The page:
“Are you working on changing the demographic of our audience from 60-year-old women to 34-year-old men? Are you working toward a TV contract again? I’m just asking if each board member considers thinking about what they want to see this race become in the future.”
Mitch’s comment reflected the split between mushers who want a doggy version of NASCAR and those in favor of a sled-dog race more along the lines of the legendary Marathon des Sables, a six-day race across the Sahara Desert in southern Morocco. The climatic opposite of Alaska, Morocco’s desert shares a desolation similar to that of the north. The Sahara population of one person per square mile is even smaller than that of Alaska which is now over 1.2 people per square mile.
When four-time champ Martin Buser from Big Lake broke nine days in 2002, most thought it was a freak combination of perfect trail and perfect weather unlikely to be repeated for a long time.
And eight years did past before four-time champ Lance Mackey from Fairbanks finished in 8 days, 23 hours, 59 minutes and 19 seconds in 2010. Two mushers cracked the nine-day mark the next year, but those were the only sub-nine day races until Dallas opened the floodgates in 2014.
Four others followed him across the finish line in under nine days that year, among them his father. The next year the number behind Dallas was two with Mitch again one of them.
By 2016, there were seven behind Dallas; by 2017, eight behind Mitch with Dallas second less than 16 minutes back. Mitch that year set the standing race record of 8 days, 3 hours and 40 minutes.
It was a big year for the Seaveys. At age 57, Mitch became the oldest musher ever to win the race, and he added to a family string of six straight victories.
Seven months later disaster struck. The Iditarod for the first time in its history revealed it had caught a musher doping dogs, but refused to name him or her. The Iditarod Official Finishers Club almost immediately objected, arguing that by shielding the musher with doped dogs at the finish line the race was making every one of the top-20 finishers in Nome doping suspects, given that all of the top-20 teams at the finish are tested.
A “Musher X” soon emerged in the pages of the Anchorage Daily News, the state’s largest newspaper, to protest his innocence. Musher X eventually turned out to be Dallas and from there the situation just went from bad to worse.
Dallas claimed his team had been sabotaged, an idea first floated by Mitch, by animal rights activists or other mushers and that the Iditarod was responsible for not offering enough protection for mushers.
Iditarod said it wasn’t holding Dallas responsible for the doping, because the doping testers couldn’t prove he gave his dogs the pain-killing synthetic opioid tramadol. But the race stuck to the position that the dogs were Dallas’s responsibility. And given that officials couldn’t prove he had administered the drugs, they also couldn’t prove he hadn’t administered the drugs.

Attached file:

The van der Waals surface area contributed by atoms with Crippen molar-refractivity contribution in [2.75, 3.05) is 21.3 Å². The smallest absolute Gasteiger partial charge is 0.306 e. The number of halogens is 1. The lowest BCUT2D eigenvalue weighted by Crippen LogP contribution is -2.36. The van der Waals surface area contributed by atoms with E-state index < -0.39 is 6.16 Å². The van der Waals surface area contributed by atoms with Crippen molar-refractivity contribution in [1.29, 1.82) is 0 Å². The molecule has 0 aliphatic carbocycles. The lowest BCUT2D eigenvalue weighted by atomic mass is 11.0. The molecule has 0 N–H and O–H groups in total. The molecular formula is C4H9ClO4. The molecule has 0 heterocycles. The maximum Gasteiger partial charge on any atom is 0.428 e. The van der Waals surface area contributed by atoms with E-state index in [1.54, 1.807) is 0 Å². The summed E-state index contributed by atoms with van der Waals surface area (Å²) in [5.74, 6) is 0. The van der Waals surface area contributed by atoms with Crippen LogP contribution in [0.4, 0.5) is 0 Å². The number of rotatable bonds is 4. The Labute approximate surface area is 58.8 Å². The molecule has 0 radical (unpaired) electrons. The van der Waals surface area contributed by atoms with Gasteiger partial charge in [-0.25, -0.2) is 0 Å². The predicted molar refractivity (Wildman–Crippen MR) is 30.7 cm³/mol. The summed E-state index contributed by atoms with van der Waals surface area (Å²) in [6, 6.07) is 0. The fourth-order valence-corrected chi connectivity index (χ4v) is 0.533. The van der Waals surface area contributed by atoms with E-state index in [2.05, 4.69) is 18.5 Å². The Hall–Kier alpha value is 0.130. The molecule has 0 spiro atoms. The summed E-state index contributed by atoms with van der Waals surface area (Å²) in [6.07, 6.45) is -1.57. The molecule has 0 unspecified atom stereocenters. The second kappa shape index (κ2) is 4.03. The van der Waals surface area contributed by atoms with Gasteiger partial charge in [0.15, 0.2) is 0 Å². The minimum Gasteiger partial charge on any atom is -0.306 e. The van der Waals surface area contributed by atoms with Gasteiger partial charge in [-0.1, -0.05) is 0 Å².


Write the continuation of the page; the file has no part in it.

The race told Dallas he was welcome to compete in 2018. But Iditarod wasn’t going to apologize, and it changed its rule to stipulate that if a musher’s dogs were found to have been doped the musher would be considered responsible unless he or she could present some sort of evidence to show some other way the drugs got in the dogs.
Dallas didn’t like any of it, said he was done with Iditarod, and went off to race in Norway. He is sitting out again this year, which doesn’t help the race with that 34-year-old, male demographic Mitch asked the board about in 2017.
Up until the doping scandal, Dallas was thought to be on track to match and pass the record-setting five wins of retired champ Rick Swenson from Two Rivers.
From 2012 to 2017, Dallas won every race but two, and in 2017 the loss to his father’s record run was very close. Over the course of that six-year span, the only time Dallas was really out of contention for victory was in 2013 when he finished fourth.
Historic PR problems
All of the success came to a halt after Seavey’s dogs were found to have been doped with a pain-killing drug popular among professional cyclists.
How much the problems of Dallas and Neff have played into the Iditarod’s shrinkage this year no one can say, but everyone agrees the bad publicity can’t have helped.
Almost as many mushers – 52 – finished the race last year as are slated to start this year. The soft Alaska economy no doubt plays a role. But the last time the field was this small was in 1997.
To find a field smaller than 53, one has to go all the way back to 1989 when animal rights activists were first starting to put heavy pressure on the race.
That did not end well. The race’s decline in the 1990s in some ways parallels the present situation.
Six dogs died in the 1993 Iditarod, which set off an animal rights firestorm, and when a dog in the team of Butcher died the next year, the Humane Society, which had been working with the four-time champ, condemned the race.
As controversy grew, the Iditarod faded, but it hung on and slowly began to make a comeback. By the early 2000s, entries were once again up over 60 and growing steadily. By 2007, with 87 mushers entered, the race started worrying about the logistics of dealing with too many teams on the trail.
Rules were changed to make it harder to enter the race and the number of entries from 2009 to the present varied from a low of 62 in 2011 to a high of 85 in 2016 when the present slide began.
There were 72 in 2017, 67 in 2018 and now 53 set for 2019.
CORRECTION: An early version of this story incorrectly credited Lance Mackey with the first race of less than nine days. Martin Buser led that breakthrough.